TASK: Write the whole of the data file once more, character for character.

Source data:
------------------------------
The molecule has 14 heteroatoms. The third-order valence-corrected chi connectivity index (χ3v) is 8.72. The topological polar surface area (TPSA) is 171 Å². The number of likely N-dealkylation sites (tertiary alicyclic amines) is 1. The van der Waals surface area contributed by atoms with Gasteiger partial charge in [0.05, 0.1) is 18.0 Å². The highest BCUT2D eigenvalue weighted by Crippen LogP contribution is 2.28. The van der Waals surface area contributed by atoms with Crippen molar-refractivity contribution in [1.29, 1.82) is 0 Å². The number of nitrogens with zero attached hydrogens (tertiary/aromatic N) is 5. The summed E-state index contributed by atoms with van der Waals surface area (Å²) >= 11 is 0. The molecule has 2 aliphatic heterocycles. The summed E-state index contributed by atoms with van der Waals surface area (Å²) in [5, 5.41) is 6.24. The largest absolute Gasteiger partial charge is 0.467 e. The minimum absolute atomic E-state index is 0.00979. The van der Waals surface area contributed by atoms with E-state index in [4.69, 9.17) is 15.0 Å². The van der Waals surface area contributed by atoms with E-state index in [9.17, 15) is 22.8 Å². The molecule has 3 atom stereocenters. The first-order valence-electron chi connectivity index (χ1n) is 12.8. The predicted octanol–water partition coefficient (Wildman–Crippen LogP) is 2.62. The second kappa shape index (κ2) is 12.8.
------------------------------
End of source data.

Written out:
The molecule has 14 heteroatoms. The third-order valence-corrected chi connectivity index (χ3v) is 8.72. The topological polar surface area (TPSA) is 171 Å². The number of likely N-dealkylation sites (tertiary alicyclic amines) is 1. The van der Waals surface area contributed by atoms with Gasteiger partial charge in [0.05, 0.1) is 18.0 Å². The highest BCUT2D eigenvalue weighted by Crippen LogP contribution is 2.28. The van der Waals surface area contributed by atoms with Crippen molar-refractivity contribution in [1.29, 1.82) is 0 Å². The number of nitrogens with zero attached hydrogens (tertiary/aromatic N) is 5. The summed E-state index contributed by atoms with van der Waals surface area (Å²) >= 11 is 0. The molecule has 2 aliphatic heterocycles. The summed E-state index contributed by atoms with van der Waals surface area (Å²) in [5, 5.41) is 6.24. The largest absolute Gasteiger partial charge is 0.467 e. The minimum absolute atomic E-state index is 0.00979. The van der Waals surface area contributed by atoms with E-state index in [4.69, 9.17) is 15.0 Å². The van der Waals surface area contributed by atoms with E-state index in [9.17, 15) is 22.8 Å². The molecule has 3 atom stereocenters. The first-order valence-electron chi connectivity index (χ1n) is 12.8. The predicted octanol–water partition coefficient (Wildman–Crippen LogP) is 2.62. The second kappa shape index (κ2) is 12.8.